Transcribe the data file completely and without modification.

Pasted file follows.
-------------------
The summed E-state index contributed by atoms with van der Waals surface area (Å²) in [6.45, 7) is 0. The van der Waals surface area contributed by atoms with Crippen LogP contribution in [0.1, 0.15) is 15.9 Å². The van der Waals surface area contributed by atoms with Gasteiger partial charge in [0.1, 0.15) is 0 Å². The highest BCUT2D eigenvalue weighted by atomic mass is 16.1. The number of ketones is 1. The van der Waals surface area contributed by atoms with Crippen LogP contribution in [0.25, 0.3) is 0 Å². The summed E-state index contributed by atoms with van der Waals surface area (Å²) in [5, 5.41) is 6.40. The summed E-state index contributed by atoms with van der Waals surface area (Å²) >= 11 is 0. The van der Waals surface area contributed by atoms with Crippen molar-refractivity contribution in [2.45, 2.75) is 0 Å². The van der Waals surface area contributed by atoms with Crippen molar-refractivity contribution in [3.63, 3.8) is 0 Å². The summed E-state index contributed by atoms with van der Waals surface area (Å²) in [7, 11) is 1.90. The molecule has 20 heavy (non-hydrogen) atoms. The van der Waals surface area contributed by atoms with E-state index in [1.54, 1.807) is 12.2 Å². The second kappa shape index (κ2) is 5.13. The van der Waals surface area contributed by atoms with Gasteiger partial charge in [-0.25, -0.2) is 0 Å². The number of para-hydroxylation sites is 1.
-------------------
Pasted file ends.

The summed E-state index contributed by atoms with van der Waals surface area (Å²) in [6.45, 7) is 0. The van der Waals surface area contributed by atoms with Crippen LogP contribution in [0.1, 0.15) is 15.9 Å². The van der Waals surface area contributed by atoms with Gasteiger partial charge in [0.1, 0.15) is 0 Å². The highest BCUT2D eigenvalue weighted by atomic mass is 16.1. The number of ketones is 1. The van der Waals surface area contributed by atoms with Crippen LogP contribution in [0.25, 0.3) is 0 Å². The summed E-state index contributed by atoms with van der Waals surface area (Å²) in [5, 5.41) is 6.40. The summed E-state index contributed by atoms with van der Waals surface area (Å²) >= 11 is 0. The van der Waals surface area contributed by atoms with Crippen molar-refractivity contribution in [2.45, 2.75) is 0 Å². The van der Waals surface area contributed by atoms with Crippen molar-refractivity contribution in [3.63, 3.8) is 0 Å². The summed E-state index contributed by atoms with van der Waals surface area (Å²) in [7, 11) is 1.90. The molecule has 20 heavy (non-hydrogen) atoms. The van der Waals surface area contributed by atoms with E-state index in [1.54, 1.807) is 12.2 Å². The second kappa shape index (κ2) is 5.13. The van der Waals surface area contributed by atoms with Gasteiger partial charge in [-0.25, -0.2) is 0 Å². The number of para-hydroxylation sites is 1.